All you need to know about SVG on the web

It's taken a while, but SVG is now widely supported across all major browsers and devices. SVG files are super-small, searchable, modifiable – via code – and scalable. They look great at all sizes and can be used just like images or inline right in your HTML (creating a site but don't want to code? Try a website builder).

If you're still using PNGs for logos, icons and interactive elements on your site, it's about time that you got with the programme and switched up to SVG. Here's everything you need to know about introducing some vector love into your designs. More specifically, on this page, you'll find the basics of SVG, on page 2 we explore how you can use SVG in your designs, page 3 shows you how to make shapes from SVG, and page 4 explores text and CSS styles. You can use the drop-down or the menu on the right to jump straight to the section you're interested in.

Why use SVG?

SVG on the web: Raster vs vector

Raster images look good at their original size, but vectors scale up perfectly

When it comes to logos, icons, interface elements and vector-based artwork that you'd like to look crisp, animate or make responsive, there are plenty of reasons to use SVG.

Pixel-perfect scaling
Using PNGs or rasterised images means you are restricted to pixels. It also means you are likely to have multiple images for various retina devices or resolutions. SVG is not affected by resolution or whether or not you have a retina display. SVG images scale and always look perfect because they are drawn with code, not pixels. 

SVG can be animated and styled with CSS. You can change colours, sizes, fonts and so much more. Elements within the SVG can be responsive as well to use interaction. Animations that you use on HTML elements can also be used on SVG elements.

Small file size
PNGs can get large very quickly, especially when you need high-definition. The larger the file size, the longer it takes to load and to render. JPGs are better but also large. That means slower sites. SVG is just code, which means very small file sizes. Use it for icons, logos and anything that can be created as vector art.

SVG files are text-based and can be searched and indexed. This makes them readable by screen readers, search engines and other devices. Each element within the SVG is also accessible for search and manipulation.

What is SVG used for?

SVG is heavily underused, partly because it took a long time to achieve widespread support across browsers. If you need fast, responsive experiences, SVG can make dramatic improvements to your site (as can brilliant web hosting). There are plenty of great use cases for SVG, such as:

Logos and icons
Logos and icons often share a need to be clear and sharp at any size. Whether it's a simple button or a large, screen-filling billboard, you want the quality consistent and crisp. SVG enables precise control of every shape, line and element. SVG icons and logos are more accessible, which means they're easier to position and manipulate in real-time.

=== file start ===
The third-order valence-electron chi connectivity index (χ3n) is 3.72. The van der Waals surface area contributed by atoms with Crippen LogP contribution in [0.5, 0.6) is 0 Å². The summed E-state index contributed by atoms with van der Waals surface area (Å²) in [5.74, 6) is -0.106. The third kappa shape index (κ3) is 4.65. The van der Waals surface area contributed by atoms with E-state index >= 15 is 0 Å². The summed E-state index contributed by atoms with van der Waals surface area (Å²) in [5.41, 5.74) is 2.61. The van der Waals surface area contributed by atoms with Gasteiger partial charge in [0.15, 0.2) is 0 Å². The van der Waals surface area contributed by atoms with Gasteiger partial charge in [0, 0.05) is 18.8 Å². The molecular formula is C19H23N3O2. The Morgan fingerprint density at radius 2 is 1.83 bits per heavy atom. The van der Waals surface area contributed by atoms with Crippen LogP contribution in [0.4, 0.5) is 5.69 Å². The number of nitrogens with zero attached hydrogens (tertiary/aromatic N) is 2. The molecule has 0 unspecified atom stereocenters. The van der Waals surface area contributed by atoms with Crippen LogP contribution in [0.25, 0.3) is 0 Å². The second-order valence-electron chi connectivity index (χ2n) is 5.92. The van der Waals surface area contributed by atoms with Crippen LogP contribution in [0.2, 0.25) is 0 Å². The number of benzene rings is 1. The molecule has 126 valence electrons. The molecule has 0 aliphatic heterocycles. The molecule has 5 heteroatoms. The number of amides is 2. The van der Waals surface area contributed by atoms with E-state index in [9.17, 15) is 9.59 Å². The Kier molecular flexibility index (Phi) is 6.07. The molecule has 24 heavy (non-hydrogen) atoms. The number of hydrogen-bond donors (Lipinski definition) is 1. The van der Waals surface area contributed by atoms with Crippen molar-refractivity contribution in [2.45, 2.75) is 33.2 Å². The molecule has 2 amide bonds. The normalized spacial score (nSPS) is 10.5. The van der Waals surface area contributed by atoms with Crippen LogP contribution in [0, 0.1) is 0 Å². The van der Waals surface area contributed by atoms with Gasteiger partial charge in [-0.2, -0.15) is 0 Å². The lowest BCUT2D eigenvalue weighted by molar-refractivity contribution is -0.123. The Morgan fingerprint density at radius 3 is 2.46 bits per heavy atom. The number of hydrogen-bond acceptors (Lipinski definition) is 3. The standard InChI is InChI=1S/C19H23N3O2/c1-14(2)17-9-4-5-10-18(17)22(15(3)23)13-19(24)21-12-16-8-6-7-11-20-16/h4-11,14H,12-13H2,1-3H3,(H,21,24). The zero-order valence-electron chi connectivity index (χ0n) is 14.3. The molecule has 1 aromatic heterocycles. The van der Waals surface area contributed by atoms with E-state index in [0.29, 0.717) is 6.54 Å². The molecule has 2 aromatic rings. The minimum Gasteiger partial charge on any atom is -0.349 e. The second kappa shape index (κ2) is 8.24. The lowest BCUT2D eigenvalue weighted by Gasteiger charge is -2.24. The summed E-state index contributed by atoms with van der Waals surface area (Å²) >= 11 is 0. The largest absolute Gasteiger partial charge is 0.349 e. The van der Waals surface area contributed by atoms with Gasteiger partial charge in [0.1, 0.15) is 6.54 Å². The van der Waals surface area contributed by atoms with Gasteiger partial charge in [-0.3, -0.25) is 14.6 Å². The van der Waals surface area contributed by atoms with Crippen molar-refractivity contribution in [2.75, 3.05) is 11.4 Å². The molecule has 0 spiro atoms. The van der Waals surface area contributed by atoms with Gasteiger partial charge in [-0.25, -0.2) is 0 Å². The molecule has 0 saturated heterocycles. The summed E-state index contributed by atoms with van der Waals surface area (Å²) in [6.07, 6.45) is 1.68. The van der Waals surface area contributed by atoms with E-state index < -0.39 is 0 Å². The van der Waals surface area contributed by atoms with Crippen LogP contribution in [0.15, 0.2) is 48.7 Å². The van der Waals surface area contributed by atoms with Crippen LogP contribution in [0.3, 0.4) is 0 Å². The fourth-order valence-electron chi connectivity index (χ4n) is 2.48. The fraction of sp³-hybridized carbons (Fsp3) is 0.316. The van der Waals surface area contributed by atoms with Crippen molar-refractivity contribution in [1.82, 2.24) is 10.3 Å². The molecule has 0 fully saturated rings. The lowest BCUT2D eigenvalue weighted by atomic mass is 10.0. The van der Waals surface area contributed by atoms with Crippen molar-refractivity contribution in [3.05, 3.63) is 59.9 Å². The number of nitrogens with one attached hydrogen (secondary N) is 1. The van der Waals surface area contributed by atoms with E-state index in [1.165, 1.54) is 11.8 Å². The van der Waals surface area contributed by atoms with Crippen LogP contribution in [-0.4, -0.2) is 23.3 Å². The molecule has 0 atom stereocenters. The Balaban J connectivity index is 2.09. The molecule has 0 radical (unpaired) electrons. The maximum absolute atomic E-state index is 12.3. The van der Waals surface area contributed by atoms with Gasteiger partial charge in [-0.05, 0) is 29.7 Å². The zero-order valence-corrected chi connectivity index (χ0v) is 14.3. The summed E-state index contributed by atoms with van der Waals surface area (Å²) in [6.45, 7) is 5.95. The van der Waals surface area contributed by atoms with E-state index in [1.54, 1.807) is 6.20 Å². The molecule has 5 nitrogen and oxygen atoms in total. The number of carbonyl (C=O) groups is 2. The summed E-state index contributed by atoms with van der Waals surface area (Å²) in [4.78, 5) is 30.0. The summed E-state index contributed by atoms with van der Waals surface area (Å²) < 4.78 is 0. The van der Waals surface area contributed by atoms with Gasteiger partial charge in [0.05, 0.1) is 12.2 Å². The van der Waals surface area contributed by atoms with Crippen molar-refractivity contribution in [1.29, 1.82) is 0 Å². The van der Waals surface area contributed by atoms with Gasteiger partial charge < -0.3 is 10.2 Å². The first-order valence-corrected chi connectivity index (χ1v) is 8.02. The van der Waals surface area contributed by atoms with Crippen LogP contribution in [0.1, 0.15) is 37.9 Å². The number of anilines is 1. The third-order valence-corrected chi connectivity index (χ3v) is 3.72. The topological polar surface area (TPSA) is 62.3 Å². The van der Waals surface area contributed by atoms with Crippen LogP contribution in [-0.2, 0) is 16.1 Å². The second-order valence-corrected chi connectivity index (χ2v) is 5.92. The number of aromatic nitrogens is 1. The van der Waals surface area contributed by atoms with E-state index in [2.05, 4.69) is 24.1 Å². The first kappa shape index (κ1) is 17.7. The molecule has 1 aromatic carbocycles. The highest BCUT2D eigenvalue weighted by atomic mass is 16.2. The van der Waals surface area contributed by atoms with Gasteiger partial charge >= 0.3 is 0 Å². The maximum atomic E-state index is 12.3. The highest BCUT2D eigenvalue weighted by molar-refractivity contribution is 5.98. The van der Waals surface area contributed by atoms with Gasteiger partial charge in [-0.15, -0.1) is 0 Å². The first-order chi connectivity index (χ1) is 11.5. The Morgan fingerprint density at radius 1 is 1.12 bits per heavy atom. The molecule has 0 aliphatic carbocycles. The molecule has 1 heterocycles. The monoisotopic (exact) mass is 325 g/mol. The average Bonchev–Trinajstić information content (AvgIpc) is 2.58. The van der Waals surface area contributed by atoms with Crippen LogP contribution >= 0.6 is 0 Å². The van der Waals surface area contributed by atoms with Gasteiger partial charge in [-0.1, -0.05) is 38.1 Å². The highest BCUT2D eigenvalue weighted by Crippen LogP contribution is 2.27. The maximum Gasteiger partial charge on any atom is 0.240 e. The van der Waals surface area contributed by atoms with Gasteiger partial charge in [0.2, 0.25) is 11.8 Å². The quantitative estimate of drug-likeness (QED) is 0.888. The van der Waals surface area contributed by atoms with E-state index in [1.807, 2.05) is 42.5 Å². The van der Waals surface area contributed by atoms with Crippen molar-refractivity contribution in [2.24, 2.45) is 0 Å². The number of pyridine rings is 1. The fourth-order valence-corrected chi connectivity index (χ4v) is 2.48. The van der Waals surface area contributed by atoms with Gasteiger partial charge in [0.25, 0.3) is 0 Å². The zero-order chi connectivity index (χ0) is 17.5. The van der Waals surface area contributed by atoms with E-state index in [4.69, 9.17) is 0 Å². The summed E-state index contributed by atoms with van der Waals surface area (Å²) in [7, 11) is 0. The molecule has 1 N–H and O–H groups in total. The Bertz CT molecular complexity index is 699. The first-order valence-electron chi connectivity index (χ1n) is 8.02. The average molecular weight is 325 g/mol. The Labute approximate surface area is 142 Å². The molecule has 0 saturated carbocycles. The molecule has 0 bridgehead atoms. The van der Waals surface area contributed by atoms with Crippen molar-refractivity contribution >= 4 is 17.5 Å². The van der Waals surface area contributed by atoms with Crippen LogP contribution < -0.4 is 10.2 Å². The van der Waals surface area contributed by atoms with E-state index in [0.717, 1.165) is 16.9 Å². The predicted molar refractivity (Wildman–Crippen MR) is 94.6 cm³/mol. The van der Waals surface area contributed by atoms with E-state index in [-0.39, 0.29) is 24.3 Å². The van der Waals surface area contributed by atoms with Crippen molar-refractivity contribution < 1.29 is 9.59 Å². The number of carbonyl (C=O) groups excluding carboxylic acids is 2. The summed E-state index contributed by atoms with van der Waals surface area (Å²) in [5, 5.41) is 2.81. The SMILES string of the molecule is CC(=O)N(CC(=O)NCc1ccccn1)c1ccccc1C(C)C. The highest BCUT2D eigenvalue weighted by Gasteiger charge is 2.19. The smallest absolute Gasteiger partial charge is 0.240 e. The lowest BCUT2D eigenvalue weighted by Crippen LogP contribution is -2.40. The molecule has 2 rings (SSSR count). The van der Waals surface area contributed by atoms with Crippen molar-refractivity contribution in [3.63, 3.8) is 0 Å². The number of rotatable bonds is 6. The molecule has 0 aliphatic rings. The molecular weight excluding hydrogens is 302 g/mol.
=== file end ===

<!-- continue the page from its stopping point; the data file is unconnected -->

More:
Charts, graphs and infographics
SVG can be updated dynamically to plot data based on user actions or other data-driven events. This makes SVG perfect for things like interactive maps or graphics that illustrate data. 

Remember, if you have a lot of resources, back them up in secure, accessible cloud storage.

Visual effects
Many real-time visual effects can be created using SVG, including shape morphing and transitioning from one shape to another. You can transform letters into shapes, logos into other logos and much more.

SVG can work with CSS animations, so you don't have to learn new animation skills. SVG can also use its own built-in SMIL animation ability, which is even more robust if you want to make really creative results.

Traditional drawings and illustrations
Many traditional illustrations translate really well to SVG, provided they are not overly complex. Sketches and diagrams to explain features of a product or illustrate a concept can work very well.

Interfaces and applications
SVG is ideal for complex interfaces that can be integrated with web-based applications and rich internet applications (RIAs). They are lightweight, easy to animate, and each element can capture user interaction events.

Next page: Working with SVG

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Richard Mattka

Richard is an award-winning interactive technologist, designer and developer. He specialises in creating interactive worlds with science-fiction themes, exploring the synergy between human and machine. He has also written regular articles for Net Magazine, and Web Designer Magazine on a range of exciting topics across the world of tech, including artificial intelligence, VFX, 3D and more.